Background: Previous research has indicated that children and adults with intellectual disabilities (ID) may respond to traumatic and other life events in a similar way to the general population. However, few studies have charted the extent of exposure to recent life events in samples of adults with ID and the association of such exposure with general psychiatric problems.
Methods: Adults with ID (n = 1155) in community and residential services in a county district in North-east England were assessed using the Psychiatric Assessment for Adults with Developmental Disabilities Checklist (PAS-ADD Checklist), which includes a checklist of recent life events. Data were provided by informants who knew the index client well.
Results: Within the 12 months before data collection, the five most frequently experienced life events were: moving residence (15.5% of sample), serious illness of close relative or friend (9.0%), serious problem with close friend, neighbour or relative (8.8%), serious illness or injury to self (8.5%), and death of close family friend or other relative (8.3%). Overall, 46.3% had experienced one or more significant life events in the previous 12 months and 17.4% had experienced two or more. Logistic regression analysis revealed that the presence of one or more life events in the previous 12 months added significantly to the classification of psychiatric caseness predicted by demographic variables (age, sex, residence in community or hospital) on the PAS-ADD Affective Disorder scale. Overall, the odds ratio for affective disorder given exposure to one or more life events was 2.23 [95% confidence interval (CI) = 1.56, 3.18].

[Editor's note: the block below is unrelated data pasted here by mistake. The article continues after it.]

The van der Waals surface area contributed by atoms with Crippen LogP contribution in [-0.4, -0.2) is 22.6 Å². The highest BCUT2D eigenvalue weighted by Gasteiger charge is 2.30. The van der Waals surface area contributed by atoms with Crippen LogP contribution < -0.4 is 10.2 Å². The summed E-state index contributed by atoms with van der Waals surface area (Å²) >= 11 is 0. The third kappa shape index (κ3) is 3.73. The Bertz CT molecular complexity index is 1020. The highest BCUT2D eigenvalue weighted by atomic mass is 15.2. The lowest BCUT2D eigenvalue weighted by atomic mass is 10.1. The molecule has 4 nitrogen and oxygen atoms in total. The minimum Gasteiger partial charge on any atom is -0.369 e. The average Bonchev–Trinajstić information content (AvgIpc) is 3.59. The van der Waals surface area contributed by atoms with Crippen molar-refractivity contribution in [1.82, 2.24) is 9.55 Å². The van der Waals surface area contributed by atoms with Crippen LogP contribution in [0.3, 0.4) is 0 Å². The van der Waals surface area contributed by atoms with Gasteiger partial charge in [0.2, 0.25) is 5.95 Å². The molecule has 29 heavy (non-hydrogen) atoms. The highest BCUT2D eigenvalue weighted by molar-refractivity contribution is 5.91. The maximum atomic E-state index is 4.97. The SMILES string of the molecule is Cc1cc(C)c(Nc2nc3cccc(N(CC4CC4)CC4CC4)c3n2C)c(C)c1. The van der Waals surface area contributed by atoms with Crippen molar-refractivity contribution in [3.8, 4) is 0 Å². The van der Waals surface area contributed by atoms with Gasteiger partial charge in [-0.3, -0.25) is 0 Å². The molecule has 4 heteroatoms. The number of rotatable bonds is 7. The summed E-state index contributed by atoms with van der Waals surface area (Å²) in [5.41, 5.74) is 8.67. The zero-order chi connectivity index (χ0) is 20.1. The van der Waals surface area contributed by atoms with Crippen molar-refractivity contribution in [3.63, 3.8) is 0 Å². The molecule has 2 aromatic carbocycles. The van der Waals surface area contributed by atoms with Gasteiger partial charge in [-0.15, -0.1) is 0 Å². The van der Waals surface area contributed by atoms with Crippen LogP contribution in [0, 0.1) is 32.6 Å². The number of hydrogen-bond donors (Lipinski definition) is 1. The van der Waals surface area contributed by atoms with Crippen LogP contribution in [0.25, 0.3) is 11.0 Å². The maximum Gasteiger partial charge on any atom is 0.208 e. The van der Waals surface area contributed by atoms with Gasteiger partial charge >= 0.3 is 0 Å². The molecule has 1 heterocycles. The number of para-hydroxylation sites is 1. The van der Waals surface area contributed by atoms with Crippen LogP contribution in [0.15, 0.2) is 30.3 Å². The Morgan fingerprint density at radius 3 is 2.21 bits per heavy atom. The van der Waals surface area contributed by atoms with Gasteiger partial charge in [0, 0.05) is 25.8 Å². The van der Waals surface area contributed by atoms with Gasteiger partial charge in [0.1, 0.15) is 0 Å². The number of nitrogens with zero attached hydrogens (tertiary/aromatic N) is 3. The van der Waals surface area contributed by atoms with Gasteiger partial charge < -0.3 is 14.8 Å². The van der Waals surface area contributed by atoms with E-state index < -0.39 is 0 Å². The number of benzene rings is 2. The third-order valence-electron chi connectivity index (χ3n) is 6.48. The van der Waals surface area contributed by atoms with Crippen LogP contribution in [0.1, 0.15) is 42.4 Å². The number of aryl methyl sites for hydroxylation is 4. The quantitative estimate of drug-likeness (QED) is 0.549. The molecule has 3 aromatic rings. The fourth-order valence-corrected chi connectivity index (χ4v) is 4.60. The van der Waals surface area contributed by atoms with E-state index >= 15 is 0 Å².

Conclusions: Small, but potentially significant relationships were found between life events exposure and psychiatric problems in adults with ID. Further research is needed to explore the causal direction of this relationship and also to develop more sensitive measures of life events relevant to the situation of adults in residential and community service environments.